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eSports: Is Professional Video-Gaming a Sport?

Throughout 2020, many sectors plummeted, while others started to bloom. Growth industries include new casino online and eSports communities. A common question that many have asked in recent months is, “Is eSports a sport?”

Today, Daniel Bennet, a long time casino and video gaming expert, discusses the growing video-gaming industry. There’s a lot of interest in eSports as a whole since West Ham United stars gave commentary on a Counter-Strike game. Let’s have a closer look to see what the fuss is about.


Video Games vs Sports

eSports games are booming and for a good reason. Video games aren’t what they were a couple of years ago. Now, world championships are held in stadiums. There’s also a massive fan base and team drama, much like traditional sports events.

Here, we’ll make a comparison and decide once and for all: video games vs sports.


There’s so much video gaming competition that it might shock you. Players can play recreationally, for a prize pool, or progress to the next stage of a tournament.

In the top-tier tournaments, the competition is fierce. For example, the 2020 League of Legends Championship in Shanghai’s Pudong Soccer Stadium has a $2.5 million prize pool.

Players that play sports games on a computer practice for hours a day before tournaments commence, just as a hockey or football athlete would train to get their team to the top.

The eSports community is ruthless, as each member is under immense pressure. One mistake could cost the game, and if you make an error, you could be benched from the team.


It may seem ridiculous to some, but video gaming professionals spend hours a day becoming better players and enhancing their in-game reflexes. Some will play for 10-14 hours per day, leading up to important competitions.

A recreational gamer will struggle to keep up with some of the eSports stars who reach an average of 500 actions per minute. That equates to more than 8 per second.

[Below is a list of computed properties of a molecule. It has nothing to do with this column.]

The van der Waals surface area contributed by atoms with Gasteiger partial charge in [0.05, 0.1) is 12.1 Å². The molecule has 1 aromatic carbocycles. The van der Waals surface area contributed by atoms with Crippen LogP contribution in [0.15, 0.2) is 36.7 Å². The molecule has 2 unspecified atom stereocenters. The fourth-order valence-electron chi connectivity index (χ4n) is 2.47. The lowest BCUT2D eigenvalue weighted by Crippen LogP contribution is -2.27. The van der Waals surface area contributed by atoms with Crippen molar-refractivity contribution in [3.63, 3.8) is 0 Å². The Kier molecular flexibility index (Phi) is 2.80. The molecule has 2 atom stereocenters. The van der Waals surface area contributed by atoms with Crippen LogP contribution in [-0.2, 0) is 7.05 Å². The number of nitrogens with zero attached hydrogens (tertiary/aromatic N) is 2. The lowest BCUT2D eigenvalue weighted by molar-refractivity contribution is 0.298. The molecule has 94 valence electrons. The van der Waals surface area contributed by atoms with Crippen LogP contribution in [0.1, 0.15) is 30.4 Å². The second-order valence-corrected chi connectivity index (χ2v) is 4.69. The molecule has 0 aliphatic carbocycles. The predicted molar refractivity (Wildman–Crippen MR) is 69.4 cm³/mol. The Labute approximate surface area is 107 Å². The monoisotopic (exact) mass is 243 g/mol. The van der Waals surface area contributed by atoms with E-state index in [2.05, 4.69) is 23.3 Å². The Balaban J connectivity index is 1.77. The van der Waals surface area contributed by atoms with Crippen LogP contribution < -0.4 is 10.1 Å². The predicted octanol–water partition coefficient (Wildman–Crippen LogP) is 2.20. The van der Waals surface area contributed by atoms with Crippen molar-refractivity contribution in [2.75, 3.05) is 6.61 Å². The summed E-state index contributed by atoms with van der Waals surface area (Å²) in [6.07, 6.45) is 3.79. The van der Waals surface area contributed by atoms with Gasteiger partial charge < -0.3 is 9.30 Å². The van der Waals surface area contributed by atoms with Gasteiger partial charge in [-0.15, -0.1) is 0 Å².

The eSports organizations have a full support team that manages and oversees the daily jousts. The gamers have a coach, general manager, and whole administration team behind the scenes.


In traditional sports such as hockey and basketball, the players need to be physically and athletically fit. While eSports gamers don’t need to maintain fitness levels to the same extent, they practice for hours on end.

Players are also prone to injuries and other health issues that could cause them to step away for a season. Carpal tunnel syndrome, tennis elbow, back, and eye strain are just a few of the common problems that the gamers face.

Top-ranking players also face exhaustion, with multiple players having to step away this year after suffering gamer’s burnout. Most recently, Counter-Strike: Global Offensive team Ninjas in Pajamas, placed their player ‘nawwk’ on medical leave after he displayed symptoms of exhaustion.


Video gaming organizations have gained cult followings; some have millions of followers across their social media platforms. Pro-gamers also host streaming events where they can interact with fans.

At major events, broadcasting services like ESPN will televise competitions. Those at home who can’t attend a match can follow what’s going on with eSports commentators, referred to as casters or shoutcasters. They have the same function as traditional commentators and narrate ongoing events.

Even though thousands of fans stream tournaments, they’re just as willing as football fans to attend live events. In 2017, there were over 100,000 spectators at the Intel Extreme Masters World Championship, more than the SuperBowl!

Revenue & Investment

During the turbulence of 2020, the video-gaming industry has grown exponentially. In 2019, eSports’ revenues were $950.6 million combined. This figure is expected to be more than $1.1 billion by the end of this year.

The eSports community has gained global attention with multiple celebrities investing in organizations. David Beckham recently invested in the Guild Esports organization, which has now floated on the London Stock Exchange. It gave fans a chance to become shareholders of their favourite team.

Many of the top-level competitions are also sponsored by multinational corporations like Coca-Cola and RedBull.


So, is eSports a sport? It most certainly is. There’s not much that sets the two genres apart when you strip it down to its basics.